I am not sure how I want this review to go because I was incredibly touched by this story and the struggles that Nelson Mandela went through. I think that the struggles he went through made him the man that he was. I think that any man who can stand forward to unify the races and to bring peace is an admirable person. No one is perfect and neither was Mandela and his story told this. I love an autobiography when a person can admit there weaknesses and strengths as they tell a story. ( )
  Angel.Carter | Aug 11, 2016 |
Showing 1-5 of 41 (next | show all)
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» Add other authors (19 possible)

Author nameRoleType of authorWork?Status
Mandela, Nelsonprimary authorall editionsconfirmed
Clinton, BillForewordsecondary authorsome editionsconfirmed
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Epigraph
Dedication
I dedicate this book to my six children, Madiba and Makaziwe (my first daught), who are now deceased, and to Makgatho Makaiwe, Zenani, and Zindzi, whose support and love I treasure; to my twenty-one grandchildren and three-grandchildren who give me great pleasure; and to all my comrades, friends, and fellow South Africans whom I serve and whose courage, determination, and patriotism remain my source of inspiration.
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Apart from life, a strong constitution, and an abiding connection to the Thembu royal house, the only thing my father bestowed upon me at birth was a name, Rolihlahla
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(Click to show. Warning: May contain spoilers.)
Disambiguation notice
This work is the main unabridged non-illustrated edition.

Please do not combine the following works with this:

The strongly abridged illustrated edition (ISBN 0316550388/0316880205/6 & 0316857874) which is 550 pages shorter and a different work.

The children's picture book illustrated edition.

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Amazon.com Amazon.com Review (ISBN 0316548189, Paperback)

The famously taciturn South African president reveals much of himself in Long Walk to Freedom. A good deal of this autobiography was written secretly while Mandela was imprisoned for 27 years on Robben Island by South Africa's apartheid regime. Among the book's interesting revelations is Mandela's ambivalence toward his lifetime of devotion to public works. It cost him two marriages and kept him distant from a family life he might otherwise have cherished. Long Walk to Freedom also discloses a strong and generous spirit that refused to be broken under the most trying circumstances--a spirit in which just about everybody can find something to admire.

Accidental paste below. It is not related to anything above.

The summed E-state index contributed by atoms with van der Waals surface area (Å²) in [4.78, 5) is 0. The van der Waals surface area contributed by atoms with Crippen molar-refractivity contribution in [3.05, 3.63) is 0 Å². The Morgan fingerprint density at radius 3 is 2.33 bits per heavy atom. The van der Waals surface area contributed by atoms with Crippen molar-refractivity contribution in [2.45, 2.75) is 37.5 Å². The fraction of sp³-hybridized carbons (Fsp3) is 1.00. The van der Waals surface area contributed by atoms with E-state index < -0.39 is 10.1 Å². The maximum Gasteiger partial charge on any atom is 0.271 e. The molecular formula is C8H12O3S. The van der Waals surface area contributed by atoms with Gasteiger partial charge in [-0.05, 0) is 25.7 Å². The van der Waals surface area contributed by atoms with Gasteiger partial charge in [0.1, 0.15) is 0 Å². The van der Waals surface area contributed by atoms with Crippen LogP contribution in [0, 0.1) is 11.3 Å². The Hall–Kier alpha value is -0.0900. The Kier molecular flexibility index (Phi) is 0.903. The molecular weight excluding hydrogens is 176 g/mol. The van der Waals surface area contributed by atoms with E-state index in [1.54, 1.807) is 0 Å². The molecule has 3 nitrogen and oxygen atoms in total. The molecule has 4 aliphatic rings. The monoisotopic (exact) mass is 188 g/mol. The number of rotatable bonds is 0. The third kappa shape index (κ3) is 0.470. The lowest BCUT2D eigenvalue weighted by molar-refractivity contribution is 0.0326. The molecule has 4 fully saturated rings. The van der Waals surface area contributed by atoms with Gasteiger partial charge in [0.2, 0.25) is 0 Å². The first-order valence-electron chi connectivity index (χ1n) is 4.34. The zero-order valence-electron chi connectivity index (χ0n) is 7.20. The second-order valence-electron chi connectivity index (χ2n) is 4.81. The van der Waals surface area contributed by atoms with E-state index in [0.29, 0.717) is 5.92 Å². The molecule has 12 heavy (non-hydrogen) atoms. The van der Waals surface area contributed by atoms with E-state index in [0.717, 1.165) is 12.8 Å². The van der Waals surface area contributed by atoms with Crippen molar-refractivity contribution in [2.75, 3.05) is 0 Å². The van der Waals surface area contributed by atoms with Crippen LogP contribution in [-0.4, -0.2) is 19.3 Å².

(retrieved from Amazon Thu, 12 Mar 2015 18:17:21 -0400)

(see all 5 descriptions)

Nelson Mandela is one of the great moral and political leaders of our time: an international hero whose lifelong dedication to the fight against racial oppression in South Africa won him the Nobel Peace Prize and the presidency of his country. Since his triumphant release in 1990 from more than a quarter-century of imprisonment, Mandela has been at the center of the most compelling and inspiring political drama in the world. As president of the African National Congress and head of South Africa's anti-apartheid movement, he was instrumental in moving the nation toward multiracial government and majority rule. He is revered everywhere as a vital force in the fight for human rights and racial equality. The foster son of a Thembu chief, Mandela was raised in the traditional, tribal culture of his ancestors, but at an early age learned the modern, inescapable reality of what came to be called apartheid, one of the most powerful and effective systems of oppression ever conceived. In classically elegant and engrossing prose, he tells of his early years as an impoverished student and law clerk in Johannesburg, of his slow political awakening, and of his pivotal role in the rebirth of a stagnant ANC and the formation of its Youth League in the 1950s. He describes the struggle to reconcile his political activity with his devotion to his family, the anguished breakup of his first marriage, and the painful separations from his children. He brings vividly to life the escalating political warfare in the fifties between the ANC and the government, culminating in his dramatic escapades as an underground leader and the notorious Rivonia Trial of 1964, at which he was sentenced to life imprisonment. Herecounts the surprisingly eventful twenty-seven years in prison and the complex, delicate negotiations that led both to his freedom and to the beginning of the end of apartheid. Finally he provides the ultimate inside account of the unforgettable events since his release that produced at last a free, multiracial democracy in South Africa. To millions of people around the world, Nelson Mandela stands, as no other living figure does, for the triumph of dignity and hope over despair and hatred, of self-discipline and love over persecution and evil.… (more)